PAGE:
While I sometimes want to read books that are quick, enthralling adventures, sometimes I want to eat a book that's meatier (metaphorically, of course, since I'm a vegetarian). And that's the type of book I'm reading right now.
Pin-Up Grrrls: Feminism, Sexuality, Popular Culture by Maria Elena Buszek
This is clearly a feminist take on the pin-up, which discusses the way in which women's sexuality has been epitomized by the pin-up and the ways in which women have appropriated the pin-up as a symbol of self-aware sexuality. The pin-up is something that I have a fairly tortured relationship with, since I love the imagery itself, but have issues with anything that is created just to please the male eye... I'm reading this in part because I want to be more at peace with this issue and partly cause it's just a damn interesting topic.
Take the Young Stranger By the Hand: Same-Sex Relations and the YMCA by John Donald Gustav-Wrathall
This very interesting book covers the YMCA's beginnings as a male-to-male-based religious association to one that is best known for providing gyms and swimming pools for American families. It discusses how close male friendships became less and less encouraged by the YMCA as homosexuality became an ever-greater fear. Turns out lots of the early YMCA literature was full of praise for same-sex love and lots of the "spiritual" closeness seems to have been, in part, due to a subdued sexual tension in many cases. Quite an intriguing read...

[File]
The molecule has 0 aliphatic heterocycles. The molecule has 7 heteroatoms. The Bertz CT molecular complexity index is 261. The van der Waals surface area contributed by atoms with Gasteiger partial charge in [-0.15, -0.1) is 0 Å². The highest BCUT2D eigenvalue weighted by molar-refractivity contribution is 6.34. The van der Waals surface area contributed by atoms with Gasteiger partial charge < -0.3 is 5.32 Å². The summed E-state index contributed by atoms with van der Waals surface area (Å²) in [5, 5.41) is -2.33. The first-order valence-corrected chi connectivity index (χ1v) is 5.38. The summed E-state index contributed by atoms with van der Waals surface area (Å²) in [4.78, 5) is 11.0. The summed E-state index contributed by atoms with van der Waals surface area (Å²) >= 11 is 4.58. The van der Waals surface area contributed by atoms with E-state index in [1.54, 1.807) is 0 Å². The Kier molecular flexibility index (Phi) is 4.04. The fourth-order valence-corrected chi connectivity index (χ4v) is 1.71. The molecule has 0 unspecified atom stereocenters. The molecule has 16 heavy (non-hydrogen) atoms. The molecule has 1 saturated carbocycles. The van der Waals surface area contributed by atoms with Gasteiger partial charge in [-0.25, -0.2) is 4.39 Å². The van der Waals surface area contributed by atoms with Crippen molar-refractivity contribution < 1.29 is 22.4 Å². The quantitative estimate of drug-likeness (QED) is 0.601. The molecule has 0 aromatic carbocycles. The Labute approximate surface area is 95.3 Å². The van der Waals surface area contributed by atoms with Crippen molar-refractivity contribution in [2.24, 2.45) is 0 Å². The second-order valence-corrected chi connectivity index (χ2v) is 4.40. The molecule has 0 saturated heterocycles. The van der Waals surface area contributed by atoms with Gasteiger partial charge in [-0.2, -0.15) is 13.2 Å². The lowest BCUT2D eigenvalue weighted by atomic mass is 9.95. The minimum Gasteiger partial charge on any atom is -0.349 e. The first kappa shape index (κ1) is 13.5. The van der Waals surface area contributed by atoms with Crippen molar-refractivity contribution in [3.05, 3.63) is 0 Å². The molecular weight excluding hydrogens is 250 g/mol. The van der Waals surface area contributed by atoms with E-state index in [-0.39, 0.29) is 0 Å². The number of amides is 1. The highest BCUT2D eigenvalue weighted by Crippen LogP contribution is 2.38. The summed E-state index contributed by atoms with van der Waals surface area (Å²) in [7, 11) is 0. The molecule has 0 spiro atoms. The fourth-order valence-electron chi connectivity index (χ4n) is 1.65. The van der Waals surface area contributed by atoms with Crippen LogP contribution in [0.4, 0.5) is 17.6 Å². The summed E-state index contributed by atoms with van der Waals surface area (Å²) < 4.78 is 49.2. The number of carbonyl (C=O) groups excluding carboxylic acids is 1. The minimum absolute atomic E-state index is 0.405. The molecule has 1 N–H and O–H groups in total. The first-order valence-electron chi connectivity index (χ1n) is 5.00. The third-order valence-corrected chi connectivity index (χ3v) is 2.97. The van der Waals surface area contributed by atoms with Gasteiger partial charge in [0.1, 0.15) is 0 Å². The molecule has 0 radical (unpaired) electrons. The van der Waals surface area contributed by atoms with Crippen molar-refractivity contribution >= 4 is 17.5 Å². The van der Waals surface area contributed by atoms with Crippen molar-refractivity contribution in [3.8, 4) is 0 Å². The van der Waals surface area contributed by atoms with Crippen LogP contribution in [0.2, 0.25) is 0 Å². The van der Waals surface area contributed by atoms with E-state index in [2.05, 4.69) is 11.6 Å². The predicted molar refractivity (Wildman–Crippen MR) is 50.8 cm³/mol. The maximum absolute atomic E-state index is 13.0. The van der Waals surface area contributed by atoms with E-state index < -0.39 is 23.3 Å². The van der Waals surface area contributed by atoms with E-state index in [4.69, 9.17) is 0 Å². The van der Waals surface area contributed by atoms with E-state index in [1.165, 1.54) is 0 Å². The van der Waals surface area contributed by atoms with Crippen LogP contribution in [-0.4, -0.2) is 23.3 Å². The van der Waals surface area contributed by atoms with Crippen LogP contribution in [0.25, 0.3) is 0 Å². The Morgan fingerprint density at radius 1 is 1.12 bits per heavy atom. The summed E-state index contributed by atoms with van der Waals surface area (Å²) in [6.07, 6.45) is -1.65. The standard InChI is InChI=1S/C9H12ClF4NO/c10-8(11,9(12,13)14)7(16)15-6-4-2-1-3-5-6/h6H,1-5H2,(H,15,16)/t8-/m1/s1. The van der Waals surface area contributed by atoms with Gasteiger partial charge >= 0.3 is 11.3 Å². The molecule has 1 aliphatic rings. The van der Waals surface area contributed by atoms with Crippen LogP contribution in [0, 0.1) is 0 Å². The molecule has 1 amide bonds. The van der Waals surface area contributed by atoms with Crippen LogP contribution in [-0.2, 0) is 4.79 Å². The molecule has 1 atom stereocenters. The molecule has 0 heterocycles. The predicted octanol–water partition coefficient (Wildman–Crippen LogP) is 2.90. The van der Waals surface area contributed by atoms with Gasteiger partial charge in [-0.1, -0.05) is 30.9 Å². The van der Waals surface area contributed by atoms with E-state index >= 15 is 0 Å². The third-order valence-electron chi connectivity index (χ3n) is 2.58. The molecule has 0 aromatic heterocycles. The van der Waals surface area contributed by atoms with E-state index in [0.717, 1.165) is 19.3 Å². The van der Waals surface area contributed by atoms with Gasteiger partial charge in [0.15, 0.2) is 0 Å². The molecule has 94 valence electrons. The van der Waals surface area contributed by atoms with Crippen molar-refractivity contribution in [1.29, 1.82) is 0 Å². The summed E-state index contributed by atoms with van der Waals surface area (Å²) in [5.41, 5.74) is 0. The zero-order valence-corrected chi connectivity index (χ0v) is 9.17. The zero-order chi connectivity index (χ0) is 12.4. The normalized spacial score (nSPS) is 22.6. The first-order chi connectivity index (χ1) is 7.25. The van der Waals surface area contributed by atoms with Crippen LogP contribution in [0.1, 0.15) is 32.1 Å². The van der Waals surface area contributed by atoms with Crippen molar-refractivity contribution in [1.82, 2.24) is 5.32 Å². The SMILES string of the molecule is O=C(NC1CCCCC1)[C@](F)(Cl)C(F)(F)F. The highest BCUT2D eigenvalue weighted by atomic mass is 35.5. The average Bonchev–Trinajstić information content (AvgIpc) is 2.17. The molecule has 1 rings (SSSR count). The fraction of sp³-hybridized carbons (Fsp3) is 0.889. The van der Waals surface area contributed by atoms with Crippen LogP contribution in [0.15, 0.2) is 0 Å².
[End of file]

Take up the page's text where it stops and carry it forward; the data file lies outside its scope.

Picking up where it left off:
The Journals of Lewis & Clark edited by Frank Bergon
I'm enjoying the odd writing style and nearly non-existent spelling and grammar rules in the journals, as well as hearing descriptions of this land we live on before it was so heavily "civilized" and all the indigenous populations & wild life driven out. It's also interesting to find out that these guys had no problem eating beaver (which seems like a really odd game to me), knew a ridiculous amount of stuff about plants, and apparently dressed mostly in flannel shirts.
The Mill on the Floss by George Eliot
I finally got around to reading a George Eliot novel! I don't know how I managed to avoid it all these years, but I'm finally making amends. I just started this so I'm not very far in it, but from what I hear, it's about a brother and a sister and the different educations and possibilities available to them in life because of their gender. (That's my simplified take on the summary I just read so don't take my word on it.)
What are you reading/passing the time with these hot, humid summer days?
Summer Reading: Percy Jackson & The Olympians
Tattooed Ladies (Part 2)
Tattooed Ladies (Part 3)
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